And the good news is, a lot of these attacks can be prevented with the right knowledge and software.
2. Back up all your data regularly
This is one of those things that should be a part of your business culture at this point; any file, any data, should be carefully backed up to a secure location, on a regular basis.
While you might be able to recoup all of your files in case of an attack, there’s also a big chance that you might lose or damage some of them.
This is exactly what happens with ransomware attacks, which are some of the most common cyber attacks on businesses. Hackers get access to your important files, which they then encrypt and only release if you pay the ransom. Unfortunately, there’s a big risk that even if the police manage to catch them, your files could still be damaged or lost.
This can have a big negative effect on your business, particularly if we’re talking about important client information.
3. Protect your business with an SSL certificate
SSL certificates are a must for any business with an online presence, particularly if you take any payments on your website.
SSL stands for Secure Sockets Layer, and it allows you to share information with customers online in a safe way. Without this layer of security, anyone in the world can see your important and very sensitive information (well, anyone with the knowledge), including credit card information and passwords.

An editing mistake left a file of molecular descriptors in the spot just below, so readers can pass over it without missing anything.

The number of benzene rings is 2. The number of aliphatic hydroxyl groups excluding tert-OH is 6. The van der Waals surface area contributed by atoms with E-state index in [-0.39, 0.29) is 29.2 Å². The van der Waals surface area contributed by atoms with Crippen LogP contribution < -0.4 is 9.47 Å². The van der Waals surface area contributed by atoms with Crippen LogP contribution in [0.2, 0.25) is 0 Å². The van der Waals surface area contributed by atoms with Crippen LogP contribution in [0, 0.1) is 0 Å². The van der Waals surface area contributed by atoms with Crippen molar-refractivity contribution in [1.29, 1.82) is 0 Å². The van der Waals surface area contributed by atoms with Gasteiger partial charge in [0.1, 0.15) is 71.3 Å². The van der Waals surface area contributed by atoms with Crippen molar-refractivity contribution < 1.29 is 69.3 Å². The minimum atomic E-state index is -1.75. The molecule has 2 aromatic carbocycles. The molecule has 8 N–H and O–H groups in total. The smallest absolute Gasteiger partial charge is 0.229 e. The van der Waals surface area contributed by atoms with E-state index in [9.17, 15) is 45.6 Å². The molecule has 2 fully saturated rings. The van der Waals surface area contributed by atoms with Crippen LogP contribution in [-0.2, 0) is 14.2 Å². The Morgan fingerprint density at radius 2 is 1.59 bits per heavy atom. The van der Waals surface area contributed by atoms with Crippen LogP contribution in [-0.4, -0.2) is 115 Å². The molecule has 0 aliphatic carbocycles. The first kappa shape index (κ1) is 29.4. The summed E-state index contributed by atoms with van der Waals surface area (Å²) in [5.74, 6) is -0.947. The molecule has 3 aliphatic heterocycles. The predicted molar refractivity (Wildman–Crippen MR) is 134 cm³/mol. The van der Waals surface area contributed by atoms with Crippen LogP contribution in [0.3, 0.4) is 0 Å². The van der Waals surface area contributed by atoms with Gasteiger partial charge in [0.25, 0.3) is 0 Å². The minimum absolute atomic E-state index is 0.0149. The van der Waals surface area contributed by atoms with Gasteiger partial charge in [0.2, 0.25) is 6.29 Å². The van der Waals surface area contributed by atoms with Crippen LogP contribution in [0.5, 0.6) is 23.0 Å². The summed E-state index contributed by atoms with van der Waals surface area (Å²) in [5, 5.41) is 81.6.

The SSL certificate encrypts all of this information, so that it is unreadable to any other server or computer than the one you’re sending the information to.
You can set up an SSL certificate with a number of different tools; just google “ssl certificates for business” to see all your options, as there are a plethora of tools that can do this.
4. Use better passwords
Passwords might not be the most effective gate that you could put between you and hackers, but why make things even easier for the criminal?
Every member of your team should be educated on the importance of setting strong passwords, as well as changing them regularly.
Only a few years ago, studies showed that among the most popular passwords in the world were “123456”, “password”, “qwerty”, “12345”, and “12345678”.
What’s more, 73% of online accounts use duplicated passwords. What this means is that not only are people using some of the simplest passwords possible, but they are also using them for multiple accounts.
And I know, it’s a pain to create so many new passwords, especially when they also have to be complex:
- No more pet names, names of old towns you lived in, or dates of birth; basically, stop putting any favourite or important numbers as passwords, as well as any names of people, pets, or places you know and/or love
- Always use a combination of characters: numbers, letters, and signs and don’t forget to capitalize some letters here and there
- Use 2-step authentication where possible (such as with email providers and on your social media)
- Basically, the less sense your password makes, the better! Kind of like this: z]swYzv8-yE,ScyU
To keep track of these passwords, use a secure password manager, like Password Manager Pro or Robo Form.
There’s no need to be scared of cyber attacks, but it is important to be aware of their possibility and do everything you can to protect yourself.
The first step in protection is education and prevention. You can save a lot of money (and a lot of potential headaches) simply by taking a few simple precautions, as outlined in this blog post, and by educating the whole team on what the dangers are, and how they can spot and prevent them.